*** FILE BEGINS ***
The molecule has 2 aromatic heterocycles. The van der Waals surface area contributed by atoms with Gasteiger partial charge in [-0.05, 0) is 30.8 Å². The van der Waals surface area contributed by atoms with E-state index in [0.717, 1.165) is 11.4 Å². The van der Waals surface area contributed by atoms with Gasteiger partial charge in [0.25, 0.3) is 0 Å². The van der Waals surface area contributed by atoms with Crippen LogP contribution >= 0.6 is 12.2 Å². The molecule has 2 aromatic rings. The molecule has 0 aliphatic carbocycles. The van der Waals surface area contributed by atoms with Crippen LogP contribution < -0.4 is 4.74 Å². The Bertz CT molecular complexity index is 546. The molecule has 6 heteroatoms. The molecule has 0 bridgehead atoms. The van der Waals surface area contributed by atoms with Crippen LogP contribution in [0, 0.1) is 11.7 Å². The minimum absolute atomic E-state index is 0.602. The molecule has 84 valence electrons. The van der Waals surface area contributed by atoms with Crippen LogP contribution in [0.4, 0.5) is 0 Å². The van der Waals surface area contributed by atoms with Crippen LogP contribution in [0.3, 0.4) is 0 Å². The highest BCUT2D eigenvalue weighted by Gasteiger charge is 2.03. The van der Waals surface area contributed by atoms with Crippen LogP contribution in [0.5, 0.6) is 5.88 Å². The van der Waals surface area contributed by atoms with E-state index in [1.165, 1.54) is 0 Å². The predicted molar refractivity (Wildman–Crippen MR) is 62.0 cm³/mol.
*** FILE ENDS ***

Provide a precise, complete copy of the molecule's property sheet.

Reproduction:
The molecule has 2 aromatic heterocycles. The van der Waals surface area contributed by atoms with Gasteiger partial charge in [-0.05, 0) is 30.8 Å². The van der Waals surface area contributed by atoms with E-state index in [0.717, 1.165) is 11.4 Å². The van der Waals surface area contributed by atoms with Gasteiger partial charge in [0.25, 0.3) is 0 Å². The van der Waals surface area contributed by atoms with Crippen LogP contribution >= 0.6 is 12.2 Å². The molecule has 2 aromatic rings. The molecule has 0 aliphatic carbocycles. The van der Waals surface area contributed by atoms with Crippen LogP contribution < -0.4 is 4.74 Å². The Bertz CT molecular complexity index is 546. The molecule has 6 heteroatoms. The molecule has 0 bridgehead atoms. The van der Waals surface area contributed by atoms with Crippen LogP contribution in [0, 0.1) is 11.7 Å². The minimum absolute atomic E-state index is 0.602. The molecule has 84 valence electrons. The van der Waals surface area contributed by atoms with Crippen LogP contribution in [0.4, 0.5) is 0 Å². The van der Waals surface area contributed by atoms with Crippen LogP contribution in [0.3, 0.4) is 0 Å². The highest BCUT2D eigenvalue weighted by Gasteiger charge is 2.03. The van der Waals surface area contributed by atoms with Crippen LogP contribution in [0.5, 0.6) is 5.88 Å². The van der Waals surface area contributed by atoms with E-state index in [1.165, 1.54) is 0 Å². The predicted molar refractivity (Wildman–Crippen MR) is 62.0 cm³/mol.